The energy consumer's handbook--G. Hammond and C. Russell. 1980. Energy costs of delivered energy, UK 1968--P. F. Chapman. 1973. The energy costs of producing copper and aluminium from primary sources--P. F. Chapman. 1973.

Energy costs of road and rail freight transport, UK 1968--N. D. Mortimer. 1974.

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Energy in the home. 1978.

Energy in the home : guide to the course : unit 1, Fuel for thought ; unit 2, The balance of power. 1978.

Energy in the home : unit 3, A matter of degree ; unit 4, The burning question. 1978.

Energy in the home : unit 5, Baths and draughts ; unit 6, Windows and walls. 1978.

Energy in the home : unit 7, Roofs and floors ; unit 8, Look before you leap. 1978.

Energy requirements for the conversion of coal into liquid fuel--D. F. Hemming 1977.

Energy requirements of North Sea oil production--D. F. Hemming. 1975.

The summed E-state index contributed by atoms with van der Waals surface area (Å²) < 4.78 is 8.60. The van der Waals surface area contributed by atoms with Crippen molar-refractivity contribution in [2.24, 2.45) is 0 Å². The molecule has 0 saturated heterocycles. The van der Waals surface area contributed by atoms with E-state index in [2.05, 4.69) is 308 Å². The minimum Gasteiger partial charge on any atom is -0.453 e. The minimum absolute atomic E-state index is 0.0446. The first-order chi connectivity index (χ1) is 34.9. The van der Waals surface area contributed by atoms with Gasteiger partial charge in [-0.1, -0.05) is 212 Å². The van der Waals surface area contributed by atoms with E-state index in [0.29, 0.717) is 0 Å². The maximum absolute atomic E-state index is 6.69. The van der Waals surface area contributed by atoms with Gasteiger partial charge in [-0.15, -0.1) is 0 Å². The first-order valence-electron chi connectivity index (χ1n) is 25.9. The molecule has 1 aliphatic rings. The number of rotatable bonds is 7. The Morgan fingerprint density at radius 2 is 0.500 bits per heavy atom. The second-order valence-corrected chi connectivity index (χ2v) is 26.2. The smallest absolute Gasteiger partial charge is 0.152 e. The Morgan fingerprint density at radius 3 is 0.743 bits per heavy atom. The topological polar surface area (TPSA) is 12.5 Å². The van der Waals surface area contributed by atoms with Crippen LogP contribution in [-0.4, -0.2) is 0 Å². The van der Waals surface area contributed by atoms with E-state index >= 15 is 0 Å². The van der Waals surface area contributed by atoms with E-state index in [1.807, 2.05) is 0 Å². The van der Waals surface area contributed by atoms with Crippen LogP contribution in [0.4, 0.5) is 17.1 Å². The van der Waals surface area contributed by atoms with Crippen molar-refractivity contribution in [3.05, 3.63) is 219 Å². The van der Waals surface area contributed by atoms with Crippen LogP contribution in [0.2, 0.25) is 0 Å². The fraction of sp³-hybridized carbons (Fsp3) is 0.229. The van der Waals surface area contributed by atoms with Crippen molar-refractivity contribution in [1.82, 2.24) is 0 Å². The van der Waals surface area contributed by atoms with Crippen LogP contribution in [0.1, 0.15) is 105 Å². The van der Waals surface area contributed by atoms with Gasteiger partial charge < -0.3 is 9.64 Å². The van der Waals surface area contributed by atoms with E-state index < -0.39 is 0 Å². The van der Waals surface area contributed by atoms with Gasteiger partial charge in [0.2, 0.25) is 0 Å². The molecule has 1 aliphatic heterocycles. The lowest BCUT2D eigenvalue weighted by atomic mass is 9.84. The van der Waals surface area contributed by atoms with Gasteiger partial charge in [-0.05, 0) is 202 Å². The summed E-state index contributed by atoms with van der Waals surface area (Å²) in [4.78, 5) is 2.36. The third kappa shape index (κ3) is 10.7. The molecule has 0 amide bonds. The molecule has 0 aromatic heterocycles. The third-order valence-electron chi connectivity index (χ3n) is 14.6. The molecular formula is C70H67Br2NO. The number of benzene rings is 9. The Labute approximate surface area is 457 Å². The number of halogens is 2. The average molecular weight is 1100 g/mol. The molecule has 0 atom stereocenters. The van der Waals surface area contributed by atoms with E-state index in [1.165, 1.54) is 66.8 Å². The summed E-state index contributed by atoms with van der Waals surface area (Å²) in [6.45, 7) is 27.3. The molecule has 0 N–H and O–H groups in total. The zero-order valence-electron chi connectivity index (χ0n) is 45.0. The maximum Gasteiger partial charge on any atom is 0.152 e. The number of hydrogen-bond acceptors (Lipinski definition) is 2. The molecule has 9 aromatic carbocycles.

Future transport fuels--P. Chapman, G. Charlseworth and M. Baker. 1976.

Future transport fuels : discussion of SR 251 : proceedings of a conference held at the Open University on 22nd March 1977--Edited by T. Baker and G. Charlesworth. 1977

Gross energy requirements for air transport--N. D. Mortimer. 1975. Gross energy requirements of marine transport--N. D. Mortimer. 1974.

Linford low energy houses--R. Everett, A. Horton and J. Doggart. 1985. Work performed under contract for the Energy Technology Support Unit on behalf of the Department of Energy. (ETSU-S-1025). Milton Keynes Energy Park : wind study : a report to Milton Keynes Development Corporation--T. Oreszczyn and B. Jones. 1984

The Pennyland project--R. Lowe, J. Chapman and R. Everett. 1985. Report for the Milton Keynes Development Corporation under contract to the Energy Technology Support Unit.

Primary energy requirements for the production of iron and steel in the UK- - R. F. Waller. 1976.